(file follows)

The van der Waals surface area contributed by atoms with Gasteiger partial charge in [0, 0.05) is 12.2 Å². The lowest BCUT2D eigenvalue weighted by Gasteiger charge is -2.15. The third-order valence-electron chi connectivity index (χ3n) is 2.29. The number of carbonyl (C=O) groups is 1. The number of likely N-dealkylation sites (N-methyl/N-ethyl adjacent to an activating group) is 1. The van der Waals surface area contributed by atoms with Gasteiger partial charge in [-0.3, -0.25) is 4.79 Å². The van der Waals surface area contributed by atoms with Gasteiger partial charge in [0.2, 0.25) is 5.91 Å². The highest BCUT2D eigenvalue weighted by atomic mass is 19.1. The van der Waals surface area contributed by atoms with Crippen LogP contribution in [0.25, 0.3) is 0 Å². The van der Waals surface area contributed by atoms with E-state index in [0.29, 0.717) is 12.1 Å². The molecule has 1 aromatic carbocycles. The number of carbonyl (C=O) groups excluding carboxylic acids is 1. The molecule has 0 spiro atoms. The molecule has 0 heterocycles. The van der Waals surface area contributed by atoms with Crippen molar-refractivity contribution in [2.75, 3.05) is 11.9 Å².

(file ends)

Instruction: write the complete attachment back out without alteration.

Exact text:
The van der Waals surface area contributed by atoms with Gasteiger partial charge in [0, 0.05) is 12.2 Å². The lowest BCUT2D eigenvalue weighted by Gasteiger charge is -2.15. The third-order valence-electron chi connectivity index (χ3n) is 2.29. The number of carbonyl (C=O) groups is 1. The number of likely N-dealkylation sites (N-methyl/N-ethyl adjacent to an activating group) is 1. The van der Waals surface area contributed by atoms with Gasteiger partial charge in [-0.3, -0.25) is 4.79 Å². The van der Waals surface area contributed by atoms with Gasteiger partial charge in [0.2, 0.25) is 5.91 Å². The highest BCUT2D eigenvalue weighted by atomic mass is 19.1. The van der Waals surface area contributed by atoms with Crippen LogP contribution in [0.25, 0.3) is 0 Å². The van der Waals surface area contributed by atoms with E-state index in [0.29, 0.717) is 12.1 Å². The molecule has 1 aromatic carbocycles. The number of carbonyl (C=O) groups excluding carboxylic acids is 1. The molecule has 0 spiro atoms. The molecule has 0 heterocycles. The van der Waals surface area contributed by atoms with Crippen molar-refractivity contribution in [2.75, 3.05) is 11.9 Å².